Michael Martin Murphey - guitar, banjo, harmonica, piano, vocals; Byron Berline - fiddle, violin; Michael Botts - drums; Don Brooks - harmonica; Sam Broussard - guitar; Rod Phillips - keyboards; Gary Coleman - percussion; Dan Dugmore - pedal steel
The first of two nights recorded at the famed Palomino country music club in Los Angeles, this abbreviated set from Michael Martin Murphey is a solid representation of his enormous talent. A great musician and an even more gifted songwriter, Murphey has been making music professionally since 1962. In addition to his own hits (several that charted in the Top 10 of both pop and country charts), he has written memorable material that has been recorded by Kenny Rogers, John Denver, Cher, Lyle Lovett, Flatt & Scruggs, Claire Hamill, Hoyt Axton, Roger Miller, Bobbie Gentry, Michael Nesmith, and the Monkees.
This show was one of several shows recorded by Murphey for the Silver Eagle Cross Country radio concert season, and features some of the material that was released the following year (1979) on Peaks, Valleys, Honky Tonks & Alleys, a successful live album issued on Epic.
Born and raised in Texas, Murphey and his younger brother learned how to live the cowboy life when his family took frequent trips to visit his grandfather, a cattle ranch owner. His summers off from school were often spent on his grandfather's ranch riding, steering, farming, singing traditional cowboy songs, and hearing stores of the legendary Old West.
By the time he graduated from high school, he was on his way to Los Angeles where he would form a band with a Dallas buddy named Mike Nesmith. The band would eventually break up, but Nesmith would become one of the greatest pop stars of all time as a member of the Monkees. He never forgot his friend Michael Martin Murphey, and asked him to contribute material to the popular TV band. The Monkees recorded his country-rock song, "Why Am I Going Round," which appeared on the band's fourth multi-platinum album.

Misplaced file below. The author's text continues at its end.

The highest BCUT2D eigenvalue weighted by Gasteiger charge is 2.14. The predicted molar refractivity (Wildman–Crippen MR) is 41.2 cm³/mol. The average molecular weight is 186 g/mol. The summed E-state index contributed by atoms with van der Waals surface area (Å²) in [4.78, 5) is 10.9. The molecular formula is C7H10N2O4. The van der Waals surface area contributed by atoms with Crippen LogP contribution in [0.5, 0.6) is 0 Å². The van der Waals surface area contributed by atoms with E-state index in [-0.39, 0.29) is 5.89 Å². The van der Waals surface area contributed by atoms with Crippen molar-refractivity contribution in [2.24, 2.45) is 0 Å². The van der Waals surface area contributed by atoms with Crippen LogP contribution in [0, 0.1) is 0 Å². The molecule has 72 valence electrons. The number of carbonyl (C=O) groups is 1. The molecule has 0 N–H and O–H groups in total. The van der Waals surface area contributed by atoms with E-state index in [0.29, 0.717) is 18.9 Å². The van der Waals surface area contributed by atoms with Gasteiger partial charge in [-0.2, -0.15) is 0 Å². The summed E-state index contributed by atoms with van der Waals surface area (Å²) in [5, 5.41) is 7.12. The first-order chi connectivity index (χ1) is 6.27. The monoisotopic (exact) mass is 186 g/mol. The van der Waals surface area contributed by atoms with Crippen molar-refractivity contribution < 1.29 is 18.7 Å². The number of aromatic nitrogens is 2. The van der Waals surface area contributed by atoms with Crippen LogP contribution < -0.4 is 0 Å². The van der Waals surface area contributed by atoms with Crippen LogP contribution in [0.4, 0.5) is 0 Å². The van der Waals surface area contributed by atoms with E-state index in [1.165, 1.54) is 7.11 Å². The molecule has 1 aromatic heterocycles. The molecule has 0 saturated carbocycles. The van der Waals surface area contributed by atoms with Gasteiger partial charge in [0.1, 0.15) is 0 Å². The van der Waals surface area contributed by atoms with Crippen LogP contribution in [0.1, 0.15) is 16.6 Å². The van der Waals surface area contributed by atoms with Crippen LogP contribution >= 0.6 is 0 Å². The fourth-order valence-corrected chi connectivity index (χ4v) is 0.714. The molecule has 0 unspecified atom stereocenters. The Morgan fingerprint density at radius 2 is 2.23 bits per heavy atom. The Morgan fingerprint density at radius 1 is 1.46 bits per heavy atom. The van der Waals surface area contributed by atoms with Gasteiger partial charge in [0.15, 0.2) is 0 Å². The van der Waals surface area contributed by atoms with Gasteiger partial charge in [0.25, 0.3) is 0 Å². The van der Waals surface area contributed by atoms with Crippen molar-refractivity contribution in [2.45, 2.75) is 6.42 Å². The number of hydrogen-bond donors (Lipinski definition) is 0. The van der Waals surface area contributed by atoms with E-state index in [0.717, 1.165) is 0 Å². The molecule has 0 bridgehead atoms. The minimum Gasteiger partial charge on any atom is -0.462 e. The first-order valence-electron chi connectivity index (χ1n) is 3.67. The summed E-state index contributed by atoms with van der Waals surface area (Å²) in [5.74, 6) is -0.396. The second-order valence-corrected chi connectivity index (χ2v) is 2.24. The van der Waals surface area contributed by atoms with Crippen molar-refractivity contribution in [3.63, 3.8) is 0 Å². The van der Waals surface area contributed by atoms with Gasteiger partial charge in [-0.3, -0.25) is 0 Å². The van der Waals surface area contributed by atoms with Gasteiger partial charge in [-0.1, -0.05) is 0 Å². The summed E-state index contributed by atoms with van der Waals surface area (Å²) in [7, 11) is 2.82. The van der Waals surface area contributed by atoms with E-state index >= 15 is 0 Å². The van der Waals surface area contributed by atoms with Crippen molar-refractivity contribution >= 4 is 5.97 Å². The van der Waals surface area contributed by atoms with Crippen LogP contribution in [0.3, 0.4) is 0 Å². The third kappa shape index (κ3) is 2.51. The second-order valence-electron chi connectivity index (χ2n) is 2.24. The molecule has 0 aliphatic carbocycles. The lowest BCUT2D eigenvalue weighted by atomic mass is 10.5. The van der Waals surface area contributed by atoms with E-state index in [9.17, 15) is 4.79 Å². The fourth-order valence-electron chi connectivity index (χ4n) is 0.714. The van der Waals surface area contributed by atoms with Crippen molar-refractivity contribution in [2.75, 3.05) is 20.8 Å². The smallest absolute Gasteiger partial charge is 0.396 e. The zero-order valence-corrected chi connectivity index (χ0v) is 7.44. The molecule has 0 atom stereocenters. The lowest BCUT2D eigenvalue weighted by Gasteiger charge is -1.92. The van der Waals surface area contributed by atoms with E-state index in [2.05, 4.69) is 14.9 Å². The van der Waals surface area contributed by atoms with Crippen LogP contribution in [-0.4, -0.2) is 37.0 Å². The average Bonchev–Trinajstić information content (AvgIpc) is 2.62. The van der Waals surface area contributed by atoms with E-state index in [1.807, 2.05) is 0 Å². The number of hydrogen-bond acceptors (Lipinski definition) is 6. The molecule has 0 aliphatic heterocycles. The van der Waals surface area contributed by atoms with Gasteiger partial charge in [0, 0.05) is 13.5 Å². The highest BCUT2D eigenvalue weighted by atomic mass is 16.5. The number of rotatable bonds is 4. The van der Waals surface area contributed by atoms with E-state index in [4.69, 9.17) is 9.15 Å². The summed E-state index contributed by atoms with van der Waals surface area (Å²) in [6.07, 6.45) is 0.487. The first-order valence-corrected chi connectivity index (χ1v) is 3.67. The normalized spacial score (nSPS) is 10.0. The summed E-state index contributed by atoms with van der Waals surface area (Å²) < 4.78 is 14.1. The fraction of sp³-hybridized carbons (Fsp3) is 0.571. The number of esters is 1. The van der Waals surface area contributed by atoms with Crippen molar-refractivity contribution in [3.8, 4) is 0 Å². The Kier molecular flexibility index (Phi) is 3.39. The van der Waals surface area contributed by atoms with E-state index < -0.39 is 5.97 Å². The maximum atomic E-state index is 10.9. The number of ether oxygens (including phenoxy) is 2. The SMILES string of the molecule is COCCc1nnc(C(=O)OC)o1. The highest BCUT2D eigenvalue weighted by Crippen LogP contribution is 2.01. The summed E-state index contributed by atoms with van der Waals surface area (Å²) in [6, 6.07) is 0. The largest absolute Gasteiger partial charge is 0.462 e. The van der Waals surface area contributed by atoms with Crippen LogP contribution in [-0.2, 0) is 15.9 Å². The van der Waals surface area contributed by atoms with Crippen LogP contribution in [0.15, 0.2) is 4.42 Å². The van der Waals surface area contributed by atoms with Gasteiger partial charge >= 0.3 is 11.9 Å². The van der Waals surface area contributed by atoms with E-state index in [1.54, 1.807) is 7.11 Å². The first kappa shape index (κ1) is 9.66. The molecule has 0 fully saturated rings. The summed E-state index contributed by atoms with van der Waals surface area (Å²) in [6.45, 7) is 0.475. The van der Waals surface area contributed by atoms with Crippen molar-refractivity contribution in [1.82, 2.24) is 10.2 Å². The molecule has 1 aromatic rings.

Writing a hit for the Monkees led to requests from artists such as Kenny Rogers, Flatt & Scruggs, and Roger Miller. By 1971, Murphey had been signed to A&M Records by former Dylan/ Simon & Garfunkel producer, Bob Johnston. Together the team produced "Geronimo's Cadillac," a hit album and single, and one of the unofficial anthems for the Native American Indian movement. Murphey would try balancing himself on the fence that separates pop and country music with limited success through the first half of the '70s. He would move over to Epic Records, where he scored a massive hit with the adult contemporary smash, "Wildfire," the story of a female ghost and her horse. It evolved from one of the many folklore tales his grandfather had taught him as a young boy.
After the success of "Wildfire," Michael Martin Murphey moved primarily into the country music world, where he has remained as an active performer since.